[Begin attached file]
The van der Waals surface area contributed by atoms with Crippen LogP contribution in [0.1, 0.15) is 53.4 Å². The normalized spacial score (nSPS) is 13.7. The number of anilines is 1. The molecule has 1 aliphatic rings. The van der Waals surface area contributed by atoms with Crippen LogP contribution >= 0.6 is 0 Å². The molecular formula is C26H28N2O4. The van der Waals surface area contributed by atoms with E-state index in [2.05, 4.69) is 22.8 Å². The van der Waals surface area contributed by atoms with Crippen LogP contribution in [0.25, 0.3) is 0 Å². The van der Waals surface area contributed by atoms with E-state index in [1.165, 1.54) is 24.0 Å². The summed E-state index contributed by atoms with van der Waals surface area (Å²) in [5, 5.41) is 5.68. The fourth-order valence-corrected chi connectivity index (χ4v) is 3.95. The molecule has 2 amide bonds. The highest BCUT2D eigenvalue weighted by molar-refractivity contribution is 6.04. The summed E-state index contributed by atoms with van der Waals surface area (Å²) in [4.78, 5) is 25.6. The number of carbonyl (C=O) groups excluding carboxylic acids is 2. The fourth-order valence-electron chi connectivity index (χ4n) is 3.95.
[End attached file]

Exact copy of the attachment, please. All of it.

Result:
The van der Waals surface area contributed by atoms with Crippen LogP contribution in [0.1, 0.15) is 53.4 Å². The normalized spacial score (nSPS) is 13.7. The number of anilines is 1. The molecule has 1 aliphatic rings. The van der Waals surface area contributed by atoms with Crippen LogP contribution >= 0.6 is 0 Å². The molecular formula is C26H28N2O4. The van der Waals surface area contributed by atoms with E-state index in [2.05, 4.69) is 22.8 Å². The van der Waals surface area contributed by atoms with Crippen LogP contribution in [0.25, 0.3) is 0 Å². The van der Waals surface area contributed by atoms with E-state index in [1.165, 1.54) is 24.0 Å². The summed E-state index contributed by atoms with van der Waals surface area (Å²) in [5, 5.41) is 5.68. The fourth-order valence-corrected chi connectivity index (χ4v) is 3.95. The molecule has 2 amide bonds. The highest BCUT2D eigenvalue weighted by molar-refractivity contribution is 6.04. The summed E-state index contributed by atoms with van der Waals surface area (Å²) in [4.78, 5) is 25.6. The number of carbonyl (C=O) groups excluding carboxylic acids is 2. The fourth-order valence-electron chi connectivity index (χ4n) is 3.95.